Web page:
JPH11179158A (en) 1997-10-15 1999-07-06 Ngk Insulators Ltd Adsorbent and adsorber for cleaning of exhaust gas of automobile containing fine hole porous body and exhaust gas cleaning system using them and method for cleaning of exhaust gas
JP4427658B2 (en) 1998-07-07 2010-03-10 コーニング インコーポレイテッド Diesel exhaust filter
JP2000167329A (en) 1998-09-30 2000-06-20 Ibiden Co Ltd Regeneration system for exhaust gas purifying apparatus
JP2002530175A (en) 1998-11-20 2002-09-17 コーニンクレッカ フィリップス エレクトロニクス エヌ ヴィ Catalyst-carrying filter
JP4642955B2 (en) 1999-06-23 2011-03-02 イビデン株式会社 Catalyst support and method for producing the same
ES2277654T3 (en) 1999-09-29 2007-07-16 Ibiden Co., Ltd. Bee nest filter and ceramic filter set.
JP4545857B2 (en) 1999-11-16 2010-09-15 イビデン株式会社 Catalyst and method for producing the same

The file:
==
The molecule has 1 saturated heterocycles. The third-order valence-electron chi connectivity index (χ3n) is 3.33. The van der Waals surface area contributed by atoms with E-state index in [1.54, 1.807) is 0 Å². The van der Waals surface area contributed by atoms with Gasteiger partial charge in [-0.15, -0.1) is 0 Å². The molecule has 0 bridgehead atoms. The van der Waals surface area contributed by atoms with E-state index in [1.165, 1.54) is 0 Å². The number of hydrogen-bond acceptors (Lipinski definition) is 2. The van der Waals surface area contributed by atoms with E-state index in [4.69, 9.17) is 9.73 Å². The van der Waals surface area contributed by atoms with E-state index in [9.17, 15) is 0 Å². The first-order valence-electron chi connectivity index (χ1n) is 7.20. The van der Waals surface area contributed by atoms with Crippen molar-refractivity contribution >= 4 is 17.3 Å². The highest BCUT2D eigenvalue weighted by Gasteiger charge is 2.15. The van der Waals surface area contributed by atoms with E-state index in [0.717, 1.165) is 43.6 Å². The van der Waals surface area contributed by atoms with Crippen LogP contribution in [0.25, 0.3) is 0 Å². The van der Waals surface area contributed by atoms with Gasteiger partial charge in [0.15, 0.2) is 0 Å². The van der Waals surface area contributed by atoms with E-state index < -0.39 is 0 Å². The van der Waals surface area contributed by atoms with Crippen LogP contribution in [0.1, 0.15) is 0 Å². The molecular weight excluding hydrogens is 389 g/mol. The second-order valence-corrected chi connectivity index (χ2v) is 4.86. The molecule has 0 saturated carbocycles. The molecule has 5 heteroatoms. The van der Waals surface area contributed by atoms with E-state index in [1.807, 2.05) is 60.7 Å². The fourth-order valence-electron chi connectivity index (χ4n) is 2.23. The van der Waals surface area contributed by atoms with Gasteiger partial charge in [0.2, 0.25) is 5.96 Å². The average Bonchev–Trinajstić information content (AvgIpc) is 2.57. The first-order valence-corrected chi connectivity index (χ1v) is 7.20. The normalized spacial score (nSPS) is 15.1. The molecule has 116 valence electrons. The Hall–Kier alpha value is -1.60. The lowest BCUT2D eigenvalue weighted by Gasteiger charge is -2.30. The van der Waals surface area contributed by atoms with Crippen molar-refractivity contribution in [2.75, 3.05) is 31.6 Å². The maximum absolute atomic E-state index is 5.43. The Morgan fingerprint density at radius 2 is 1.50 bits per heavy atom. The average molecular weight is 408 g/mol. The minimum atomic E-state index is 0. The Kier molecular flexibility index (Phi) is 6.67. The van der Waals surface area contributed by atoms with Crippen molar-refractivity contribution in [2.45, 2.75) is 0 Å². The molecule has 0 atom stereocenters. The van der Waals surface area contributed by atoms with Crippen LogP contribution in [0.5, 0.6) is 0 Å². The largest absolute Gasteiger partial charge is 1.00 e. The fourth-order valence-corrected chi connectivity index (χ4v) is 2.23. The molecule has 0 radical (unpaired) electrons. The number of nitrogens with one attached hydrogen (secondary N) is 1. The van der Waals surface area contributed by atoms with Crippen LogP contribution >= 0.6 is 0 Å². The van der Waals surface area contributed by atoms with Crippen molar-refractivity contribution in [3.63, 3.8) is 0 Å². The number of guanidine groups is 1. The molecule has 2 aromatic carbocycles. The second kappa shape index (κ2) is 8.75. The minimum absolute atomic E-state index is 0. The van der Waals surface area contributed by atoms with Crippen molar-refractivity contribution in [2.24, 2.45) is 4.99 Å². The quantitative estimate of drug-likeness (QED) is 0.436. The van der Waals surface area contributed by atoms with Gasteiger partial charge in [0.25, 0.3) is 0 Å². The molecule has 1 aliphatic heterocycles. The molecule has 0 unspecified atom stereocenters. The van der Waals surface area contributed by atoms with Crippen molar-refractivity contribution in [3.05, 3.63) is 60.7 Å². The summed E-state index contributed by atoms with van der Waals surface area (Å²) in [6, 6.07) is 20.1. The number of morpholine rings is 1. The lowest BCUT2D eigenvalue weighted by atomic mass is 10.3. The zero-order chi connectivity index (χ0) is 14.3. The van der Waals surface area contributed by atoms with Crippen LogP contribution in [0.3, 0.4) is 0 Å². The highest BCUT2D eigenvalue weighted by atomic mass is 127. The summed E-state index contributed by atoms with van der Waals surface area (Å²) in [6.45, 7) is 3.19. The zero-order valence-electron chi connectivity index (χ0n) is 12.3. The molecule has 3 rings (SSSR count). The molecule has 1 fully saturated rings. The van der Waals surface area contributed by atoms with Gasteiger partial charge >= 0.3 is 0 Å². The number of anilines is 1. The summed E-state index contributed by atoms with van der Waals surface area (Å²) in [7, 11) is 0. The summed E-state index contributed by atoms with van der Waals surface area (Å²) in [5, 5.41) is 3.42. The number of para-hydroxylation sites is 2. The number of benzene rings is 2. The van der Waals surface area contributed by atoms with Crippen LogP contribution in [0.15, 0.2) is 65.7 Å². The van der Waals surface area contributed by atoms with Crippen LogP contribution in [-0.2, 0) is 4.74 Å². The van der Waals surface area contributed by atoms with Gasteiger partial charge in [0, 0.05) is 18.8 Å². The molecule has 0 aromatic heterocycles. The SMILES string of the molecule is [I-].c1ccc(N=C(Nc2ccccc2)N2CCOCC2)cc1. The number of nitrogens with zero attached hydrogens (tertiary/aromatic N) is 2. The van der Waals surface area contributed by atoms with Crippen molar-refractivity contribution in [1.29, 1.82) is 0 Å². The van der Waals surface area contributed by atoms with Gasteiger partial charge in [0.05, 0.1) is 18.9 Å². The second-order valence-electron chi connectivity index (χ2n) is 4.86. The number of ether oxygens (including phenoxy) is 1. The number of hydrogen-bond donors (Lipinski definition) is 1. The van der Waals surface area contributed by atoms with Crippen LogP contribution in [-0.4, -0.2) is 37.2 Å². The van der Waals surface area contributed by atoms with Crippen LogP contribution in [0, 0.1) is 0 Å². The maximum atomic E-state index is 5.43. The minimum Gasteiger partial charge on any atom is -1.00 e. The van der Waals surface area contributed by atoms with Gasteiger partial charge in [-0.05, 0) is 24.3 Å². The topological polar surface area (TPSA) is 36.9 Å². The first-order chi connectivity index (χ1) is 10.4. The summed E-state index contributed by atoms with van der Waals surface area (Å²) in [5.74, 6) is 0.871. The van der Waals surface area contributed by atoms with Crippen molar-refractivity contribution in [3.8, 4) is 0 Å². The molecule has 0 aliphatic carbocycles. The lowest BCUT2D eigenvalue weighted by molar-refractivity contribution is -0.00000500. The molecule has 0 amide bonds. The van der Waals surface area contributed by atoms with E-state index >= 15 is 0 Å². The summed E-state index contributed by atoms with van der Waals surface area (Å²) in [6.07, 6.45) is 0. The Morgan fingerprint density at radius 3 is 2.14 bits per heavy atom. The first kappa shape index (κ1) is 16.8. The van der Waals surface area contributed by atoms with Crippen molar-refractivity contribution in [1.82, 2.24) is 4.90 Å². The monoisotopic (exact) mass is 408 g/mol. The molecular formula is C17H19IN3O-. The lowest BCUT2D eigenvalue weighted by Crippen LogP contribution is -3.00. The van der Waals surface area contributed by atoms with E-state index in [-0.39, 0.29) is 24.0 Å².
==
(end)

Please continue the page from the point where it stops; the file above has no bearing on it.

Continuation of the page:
JP2001329830A (en) 2000-03-15 2001-11-30 Ibiden Co Ltd Regeneration device for exhaust gas purifying filter, and filter regeneration method, regeneration program for exhaust gas purifying filter, and recording medium storing program
JP4136319B2 (en) * 2000-04-14 2008-08-20 日本碍子株式会社 Honeycomb structure and manufacturing method thereof
JP2002070531A (en) 2000-08-24 2002-03-08 Ibiden Co Ltd Exhaust emission control device and casing structure for exhaust emission control device
US7234296B2 (en) 2001-03-22 2007-06-26 Ibiden Co., Ltd. Exhaust gas cleanup apparatus
JP4404497B2 (en) * 2001-03-01 2010-01-27 日本碍子株式会社 Honeycomb filter and manufacturing method thereof
WO2002096827A1 (en) 2001-05-31 2002-12-05 Ibiden Co., Ltd. Porous ceramic sintered body and method of producing the same, and diesel particulate filter